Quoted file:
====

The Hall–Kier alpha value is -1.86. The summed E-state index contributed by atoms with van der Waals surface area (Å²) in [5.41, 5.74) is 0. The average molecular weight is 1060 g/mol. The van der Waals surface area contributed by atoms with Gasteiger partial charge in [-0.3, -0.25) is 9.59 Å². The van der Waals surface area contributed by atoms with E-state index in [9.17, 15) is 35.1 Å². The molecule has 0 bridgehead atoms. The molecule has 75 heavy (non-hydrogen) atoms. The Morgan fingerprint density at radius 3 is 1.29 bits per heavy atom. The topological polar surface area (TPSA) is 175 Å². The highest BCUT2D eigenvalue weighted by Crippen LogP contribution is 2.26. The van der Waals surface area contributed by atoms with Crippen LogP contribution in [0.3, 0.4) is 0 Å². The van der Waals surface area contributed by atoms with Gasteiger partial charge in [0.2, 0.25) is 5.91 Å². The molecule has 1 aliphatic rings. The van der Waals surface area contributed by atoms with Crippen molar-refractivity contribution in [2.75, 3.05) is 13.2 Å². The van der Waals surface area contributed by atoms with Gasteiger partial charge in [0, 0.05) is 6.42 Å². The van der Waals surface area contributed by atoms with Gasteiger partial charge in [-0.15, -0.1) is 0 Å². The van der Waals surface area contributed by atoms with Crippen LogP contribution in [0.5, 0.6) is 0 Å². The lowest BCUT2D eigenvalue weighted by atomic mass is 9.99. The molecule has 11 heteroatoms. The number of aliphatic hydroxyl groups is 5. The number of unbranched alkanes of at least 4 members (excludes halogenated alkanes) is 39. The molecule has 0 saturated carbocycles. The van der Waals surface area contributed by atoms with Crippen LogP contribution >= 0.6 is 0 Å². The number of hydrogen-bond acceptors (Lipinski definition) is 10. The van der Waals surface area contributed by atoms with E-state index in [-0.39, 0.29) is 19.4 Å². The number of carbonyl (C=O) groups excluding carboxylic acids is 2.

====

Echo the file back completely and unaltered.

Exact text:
The Hall–Kier alpha value is -1.86. The summed E-state index contributed by atoms with van der Waals surface area (Å²) in [5.41, 5.74) is 0. The average molecular weight is 1060 g/mol. The van der Waals surface area contributed by atoms with Gasteiger partial charge in [-0.3, -0.25) is 9.59 Å². The van der Waals surface area contributed by atoms with E-state index in [9.17, 15) is 35.1 Å². The molecule has 0 bridgehead atoms. The molecule has 75 heavy (non-hydrogen) atoms. The Morgan fingerprint density at radius 3 is 1.29 bits per heavy atom. The topological polar surface area (TPSA) is 175 Å². The highest BCUT2D eigenvalue weighted by Crippen LogP contribution is 2.26. The van der Waals surface area contributed by atoms with Crippen LogP contribution in [0.3, 0.4) is 0 Å². The van der Waals surface area contributed by atoms with Gasteiger partial charge in [0.2, 0.25) is 5.91 Å². The molecule has 1 aliphatic rings. The van der Waals surface area contributed by atoms with Crippen molar-refractivity contribution in [2.75, 3.05) is 13.2 Å². The van der Waals surface area contributed by atoms with Gasteiger partial charge in [0, 0.05) is 6.42 Å². The van der Waals surface area contributed by atoms with Gasteiger partial charge in [-0.15, -0.1) is 0 Å². The van der Waals surface area contributed by atoms with Crippen LogP contribution in [0.5, 0.6) is 0 Å². The lowest BCUT2D eigenvalue weighted by atomic mass is 9.99. The molecule has 11 heteroatoms. The number of aliphatic hydroxyl groups is 5. The number of unbranched alkanes of at least 4 members (excludes halogenated alkanes) is 39. The molecule has 0 saturated carbocycles. The van der Waals surface area contributed by atoms with Crippen LogP contribution >= 0.6 is 0 Å². The number of hydrogen-bond acceptors (Lipinski definition) is 10. The van der Waals surface area contributed by atoms with E-state index in [-0.39, 0.29) is 19.4 Å². The number of carbonyl (C=O) groups excluding carboxylic acids is 2.